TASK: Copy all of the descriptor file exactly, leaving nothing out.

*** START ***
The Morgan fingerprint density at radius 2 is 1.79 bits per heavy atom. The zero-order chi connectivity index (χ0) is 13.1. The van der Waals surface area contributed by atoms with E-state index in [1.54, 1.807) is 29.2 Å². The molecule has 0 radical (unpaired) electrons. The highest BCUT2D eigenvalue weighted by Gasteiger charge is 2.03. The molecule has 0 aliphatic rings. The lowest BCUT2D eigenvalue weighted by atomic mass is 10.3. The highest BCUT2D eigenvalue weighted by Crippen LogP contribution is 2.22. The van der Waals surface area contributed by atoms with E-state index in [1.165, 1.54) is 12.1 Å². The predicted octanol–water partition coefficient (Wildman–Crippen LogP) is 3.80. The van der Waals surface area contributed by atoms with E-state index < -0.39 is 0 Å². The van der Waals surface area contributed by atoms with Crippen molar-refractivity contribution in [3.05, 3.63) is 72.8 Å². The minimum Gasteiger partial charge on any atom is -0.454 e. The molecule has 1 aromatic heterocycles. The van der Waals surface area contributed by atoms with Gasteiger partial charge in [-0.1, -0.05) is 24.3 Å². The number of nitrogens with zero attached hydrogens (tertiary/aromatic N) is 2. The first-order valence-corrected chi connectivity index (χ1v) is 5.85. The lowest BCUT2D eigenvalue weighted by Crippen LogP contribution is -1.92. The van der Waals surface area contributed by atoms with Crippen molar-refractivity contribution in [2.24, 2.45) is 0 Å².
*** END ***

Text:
The Morgan fingerprint density at radius 2 is 1.79 bits per heavy atom. The zero-order chi connectivity index (χ0) is 13.1. The van der Waals surface area contributed by atoms with E-state index in [1.54, 1.807) is 29.2 Å². The molecule has 0 radical (unpaired) electrons. The highest BCUT2D eigenvalue weighted by Gasteiger charge is 2.03. The molecule has 0 aliphatic rings. The lowest BCUT2D eigenvalue weighted by atomic mass is 10.3. The highest BCUT2D eigenvalue weighted by Crippen LogP contribution is 2.22. The van der Waals surface area contributed by atoms with E-state index in [1.165, 1.54) is 12.1 Å². The predicted octanol–water partition coefficient (Wildman–Crippen LogP) is 3.80. The van der Waals surface area contributed by atoms with E-state index < -0.39 is 0 Å². The van der Waals surface area contributed by atoms with Crippen molar-refractivity contribution in [3.05, 3.63) is 72.8 Å². The minimum Gasteiger partial charge on any atom is -0.454 e. The molecule has 1 aromatic heterocycles. The van der Waals surface area contributed by atoms with Gasteiger partial charge in [-0.1, -0.05) is 24.3 Å². The number of nitrogens with zero attached hydrogens (tertiary/aromatic N) is 2. The first-order valence-corrected chi connectivity index (χ1v) is 5.85. The lowest BCUT2D eigenvalue weighted by Crippen LogP contribution is -1.92. The van der Waals surface area contributed by atoms with Crippen molar-refractivity contribution in [2.24, 2.45) is 0 Å².